Benedict, fervently committed to the renewal of the sacred liturgy

by Daniel Murphy on January 15, 2007

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Milestones: Memoirs 1927-1977

As a young child, Benedict was captivated by the beauty and mysterious power of the sacred liturgy. His favorite liturgical memory is of lights flooding the Church on Easter Sunday, after the vacant and haunting darkness of Holy Saturday. (It was on Holy Saturday, April 16, 1927 that he was born–considered by his parents a providential sign.)

As an adult theologian and peritus of Vatican II, Ratzinger/Benedict became convinced of the need for a true liturgical renewal in the mind and authentic spirit of the Second Vatican Council. This renewal would foster both increased meaningful participation by all of Christ’s faithful and the continuation and cultivation of beautiful liturgical practices that correspond to the transcendent realities being enacted.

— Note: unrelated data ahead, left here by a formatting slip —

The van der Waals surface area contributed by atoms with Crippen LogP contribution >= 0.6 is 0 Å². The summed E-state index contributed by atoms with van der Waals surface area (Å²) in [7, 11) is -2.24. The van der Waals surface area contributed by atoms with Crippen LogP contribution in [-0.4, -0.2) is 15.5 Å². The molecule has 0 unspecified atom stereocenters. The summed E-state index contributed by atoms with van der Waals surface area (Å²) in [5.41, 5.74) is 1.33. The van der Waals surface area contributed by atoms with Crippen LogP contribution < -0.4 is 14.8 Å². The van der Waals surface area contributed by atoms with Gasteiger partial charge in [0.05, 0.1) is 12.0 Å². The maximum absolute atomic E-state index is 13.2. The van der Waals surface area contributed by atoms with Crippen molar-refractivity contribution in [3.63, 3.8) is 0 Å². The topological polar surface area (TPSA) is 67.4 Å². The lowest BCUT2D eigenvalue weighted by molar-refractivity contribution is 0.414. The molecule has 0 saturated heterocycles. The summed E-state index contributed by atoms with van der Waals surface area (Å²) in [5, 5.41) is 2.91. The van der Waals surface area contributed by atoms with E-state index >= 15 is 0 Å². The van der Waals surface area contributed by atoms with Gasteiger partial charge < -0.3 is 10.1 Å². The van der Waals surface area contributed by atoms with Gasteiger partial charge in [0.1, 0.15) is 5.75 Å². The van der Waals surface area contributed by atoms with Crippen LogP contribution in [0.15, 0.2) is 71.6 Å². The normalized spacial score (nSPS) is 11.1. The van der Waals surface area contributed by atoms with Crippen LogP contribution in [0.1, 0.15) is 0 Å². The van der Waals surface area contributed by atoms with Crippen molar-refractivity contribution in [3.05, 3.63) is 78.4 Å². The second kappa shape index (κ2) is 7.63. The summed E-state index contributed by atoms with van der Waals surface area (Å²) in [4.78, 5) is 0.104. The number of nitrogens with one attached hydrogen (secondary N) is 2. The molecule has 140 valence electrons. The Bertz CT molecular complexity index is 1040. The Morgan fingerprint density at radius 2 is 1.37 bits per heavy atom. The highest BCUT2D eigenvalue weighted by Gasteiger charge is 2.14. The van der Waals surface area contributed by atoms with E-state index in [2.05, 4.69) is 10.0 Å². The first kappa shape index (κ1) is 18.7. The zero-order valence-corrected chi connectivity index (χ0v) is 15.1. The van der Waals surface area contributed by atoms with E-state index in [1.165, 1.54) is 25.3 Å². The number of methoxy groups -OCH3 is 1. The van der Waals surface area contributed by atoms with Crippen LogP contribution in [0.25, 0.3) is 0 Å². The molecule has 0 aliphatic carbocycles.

The closing words of Ratzinger’s “Milestones” (Memoirs 1927-1977) suggest the Pope’s commitment and attitude: “I have become your donkey, and in just this way, am I wiith you.” This disposition–called to be a scholar, but willing to bear the burden of pastoral responsibility (now on the world stage)–portends change. Ratzinger, it seems, will not avoid the hard work of renewing the inseparable connection among faith, worship, and ethics.

As God’s beast of burden, he will lead us all to our common treasure of truly beautiful music, vestment, gesture, and, above all, word that comprise the sensory material of the supernatural-natural mystery of God’s meeting and transforming us through the sacred liturgy.

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